A Psychometric Assessment of the Newest Vital Sign among Youth in Guatemala City
Health literacy; Newest vital sign; Youth; Psychometrics; Health; Adolescence; Guatemala City
Background and Objective: Psychometrically sound health literacy assessments are widely available in the US for both adults and youth. However, among international youth populations there is a dearth of reliable instruments. This study was undertaken in order to assess the psychometric viability of using the Spanish version of the Newest Vital Sign (NVS; previously validated in the US) among a sample of youth living in Guatemala City. Methods: Analysis is based on 230 youth who were attending various schools within Guatemala City, Guatemala. Rasch modeling was used to estimate item difficulty and discrimination parameters, item fit indices, item-total correlations, and differential item functioning between male and female youth. Results: The majority of the items on the NVS exhibit acceptable properties. The last item demonstrated statistically significant DIF of a practically important magnitude (DIF > |0.43|) suggesting that females are more likely than males to answer the item correctly after controlling for the ‘amount’ of health literacy that the students possess. Conclusion: Those using the NVS among international Spanish-speaking youth populations should be aware that the NVS appears to be appropriate to use in Latin America. Females may tend to have slightly higher scores than males. Additional psychometric testing of the instrument among similar cross-national samples of youth is needed.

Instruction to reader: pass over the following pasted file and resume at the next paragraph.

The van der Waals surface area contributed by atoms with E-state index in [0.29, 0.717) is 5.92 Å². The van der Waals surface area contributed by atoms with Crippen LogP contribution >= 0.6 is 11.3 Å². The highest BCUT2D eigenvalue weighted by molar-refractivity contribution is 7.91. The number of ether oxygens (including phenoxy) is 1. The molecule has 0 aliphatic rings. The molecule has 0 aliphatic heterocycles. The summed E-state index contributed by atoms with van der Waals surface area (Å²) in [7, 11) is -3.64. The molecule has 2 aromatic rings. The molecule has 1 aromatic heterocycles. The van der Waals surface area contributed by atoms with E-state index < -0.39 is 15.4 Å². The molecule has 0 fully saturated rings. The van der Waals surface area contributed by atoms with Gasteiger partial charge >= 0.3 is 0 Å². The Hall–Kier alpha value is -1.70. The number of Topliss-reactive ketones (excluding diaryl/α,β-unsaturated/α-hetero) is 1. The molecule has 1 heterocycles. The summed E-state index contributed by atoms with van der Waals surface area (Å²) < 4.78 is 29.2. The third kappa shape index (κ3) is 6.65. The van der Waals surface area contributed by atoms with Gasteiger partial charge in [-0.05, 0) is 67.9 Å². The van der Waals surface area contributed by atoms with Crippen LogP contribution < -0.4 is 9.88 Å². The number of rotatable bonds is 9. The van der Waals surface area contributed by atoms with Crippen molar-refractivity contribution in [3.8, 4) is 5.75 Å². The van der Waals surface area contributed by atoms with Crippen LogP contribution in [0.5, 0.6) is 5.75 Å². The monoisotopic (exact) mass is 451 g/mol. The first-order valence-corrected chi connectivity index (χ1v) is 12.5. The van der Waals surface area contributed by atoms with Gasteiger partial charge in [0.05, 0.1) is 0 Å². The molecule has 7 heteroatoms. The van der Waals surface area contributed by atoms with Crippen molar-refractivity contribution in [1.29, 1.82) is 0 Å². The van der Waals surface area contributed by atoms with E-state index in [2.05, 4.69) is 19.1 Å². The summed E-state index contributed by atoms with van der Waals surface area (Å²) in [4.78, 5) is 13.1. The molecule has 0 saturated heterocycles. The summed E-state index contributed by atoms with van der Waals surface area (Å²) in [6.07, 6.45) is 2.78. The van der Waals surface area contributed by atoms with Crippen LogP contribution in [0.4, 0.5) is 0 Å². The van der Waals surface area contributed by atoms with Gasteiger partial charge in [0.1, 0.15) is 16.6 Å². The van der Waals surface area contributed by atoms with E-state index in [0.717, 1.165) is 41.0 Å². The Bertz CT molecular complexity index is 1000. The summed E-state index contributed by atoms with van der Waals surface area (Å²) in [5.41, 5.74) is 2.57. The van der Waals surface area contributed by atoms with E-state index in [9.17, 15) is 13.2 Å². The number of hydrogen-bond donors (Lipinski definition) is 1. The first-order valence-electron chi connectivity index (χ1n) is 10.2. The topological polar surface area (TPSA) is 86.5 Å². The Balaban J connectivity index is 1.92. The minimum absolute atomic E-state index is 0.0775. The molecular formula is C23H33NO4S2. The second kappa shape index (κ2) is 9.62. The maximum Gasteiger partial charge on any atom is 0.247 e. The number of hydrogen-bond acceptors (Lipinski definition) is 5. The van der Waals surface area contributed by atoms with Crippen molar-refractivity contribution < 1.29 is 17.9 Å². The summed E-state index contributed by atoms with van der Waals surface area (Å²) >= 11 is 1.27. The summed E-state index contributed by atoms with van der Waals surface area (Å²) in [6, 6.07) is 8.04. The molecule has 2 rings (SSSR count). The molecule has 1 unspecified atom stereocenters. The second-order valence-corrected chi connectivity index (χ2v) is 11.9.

Original Publication Citation
Hoffman, S., Marsiglia, F. F., Lambert, M. C., & Porta, M. (2015). A psychometric assessment of the Newest Vital Sign among youth in Guatemala City. Journal of Child and Adolescent Behavior, 3, 190-194. doi: 10.4172/2375-4494.1000190
BYU ScholarsArchive Citation
Hoffman, Steven; Marsiglia, Flavio F.; Lambert, Matthew C.; and Porta, Maria, "A Psychometric Assessment of the Newest Vital Sign among Youth in Guatemala City" (2015). Faculty Publications. 2946.
Journal of Child & Adolescent Behavior
Family, Home, and Social Sciences
© 2015 Hoffman S, et al. This is an open-access article distributed under the terms of the Creative Commons Attribution License, which permits unrestricted use, distribution, and reproduction in any medium, provided the original author and source are credited.